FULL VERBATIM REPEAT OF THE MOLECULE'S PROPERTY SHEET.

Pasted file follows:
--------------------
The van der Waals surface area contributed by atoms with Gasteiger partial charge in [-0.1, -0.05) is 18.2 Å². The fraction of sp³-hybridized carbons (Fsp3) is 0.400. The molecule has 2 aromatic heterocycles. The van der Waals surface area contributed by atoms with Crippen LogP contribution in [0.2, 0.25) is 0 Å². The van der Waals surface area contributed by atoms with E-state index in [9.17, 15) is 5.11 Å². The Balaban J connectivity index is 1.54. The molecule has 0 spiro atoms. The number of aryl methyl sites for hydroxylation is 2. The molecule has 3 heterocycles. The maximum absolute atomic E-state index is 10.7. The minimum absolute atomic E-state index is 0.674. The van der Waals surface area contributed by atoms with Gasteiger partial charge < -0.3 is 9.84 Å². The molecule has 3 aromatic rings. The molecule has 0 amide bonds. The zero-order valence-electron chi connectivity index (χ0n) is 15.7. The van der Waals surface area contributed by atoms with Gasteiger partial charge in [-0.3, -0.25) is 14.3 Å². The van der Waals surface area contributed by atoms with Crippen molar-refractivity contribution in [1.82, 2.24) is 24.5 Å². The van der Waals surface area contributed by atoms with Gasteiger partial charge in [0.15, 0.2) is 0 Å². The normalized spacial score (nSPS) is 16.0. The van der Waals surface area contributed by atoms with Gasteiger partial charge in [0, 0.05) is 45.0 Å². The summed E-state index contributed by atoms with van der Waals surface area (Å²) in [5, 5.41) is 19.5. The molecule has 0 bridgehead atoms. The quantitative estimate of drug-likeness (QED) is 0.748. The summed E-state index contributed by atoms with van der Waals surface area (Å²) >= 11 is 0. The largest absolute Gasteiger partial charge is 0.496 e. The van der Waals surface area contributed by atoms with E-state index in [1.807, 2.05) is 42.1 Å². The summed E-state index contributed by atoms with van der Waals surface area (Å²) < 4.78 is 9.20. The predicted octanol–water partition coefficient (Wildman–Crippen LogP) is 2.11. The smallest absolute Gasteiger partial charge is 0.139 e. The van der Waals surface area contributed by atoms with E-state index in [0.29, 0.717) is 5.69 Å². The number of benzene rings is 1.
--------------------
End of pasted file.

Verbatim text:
The van der Waals surface area contributed by atoms with Gasteiger partial charge in [-0.1, -0.05) is 18.2 Å². The fraction of sp³-hybridized carbons (Fsp3) is 0.400. The molecule has 2 aromatic heterocycles. The van der Waals surface area contributed by atoms with Crippen LogP contribution in [0.2, 0.25) is 0 Å². The van der Waals surface area contributed by atoms with E-state index in [9.17, 15) is 5.11 Å². The Balaban J connectivity index is 1.54. The molecule has 0 spiro atoms. The number of aryl methyl sites for hydroxylation is 2. The molecule has 3 heterocycles. The maximum absolute atomic E-state index is 10.7. The minimum absolute atomic E-state index is 0.674. The van der Waals surface area contributed by atoms with Gasteiger partial charge < -0.3 is 9.84 Å². The molecule has 3 aromatic rings. The molecule has 0 amide bonds. The zero-order valence-electron chi connectivity index (χ0n) is 15.7. The van der Waals surface area contributed by atoms with Gasteiger partial charge in [-0.3, -0.25) is 14.3 Å². The van der Waals surface area contributed by atoms with Crippen molar-refractivity contribution in [1.82, 2.24) is 24.5 Å². The van der Waals surface area contributed by atoms with Gasteiger partial charge in [0.15, 0.2) is 0 Å². The normalized spacial score (nSPS) is 16.0. The van der Waals surface area contributed by atoms with Gasteiger partial charge in [0, 0.05) is 45.0 Å². The summed E-state index contributed by atoms with van der Waals surface area (Å²) in [5, 5.41) is 19.5. The molecule has 0 bridgehead atoms. The quantitative estimate of drug-likeness (QED) is 0.748. The summed E-state index contributed by atoms with van der Waals surface area (Å²) >= 11 is 0. The largest absolute Gasteiger partial charge is 0.496 e. The van der Waals surface area contributed by atoms with E-state index in [1.807, 2.05) is 42.1 Å². The summed E-state index contributed by atoms with van der Waals surface area (Å²) < 4.78 is 9.20. The predicted octanol–water partition coefficient (Wildman–Crippen LogP) is 2.11. The smallest absolute Gasteiger partial charge is 0.139 e. The van der Waals surface area contributed by atoms with E-state index in [0.29, 0.717) is 5.69 Å². The number of benzene rings is 1.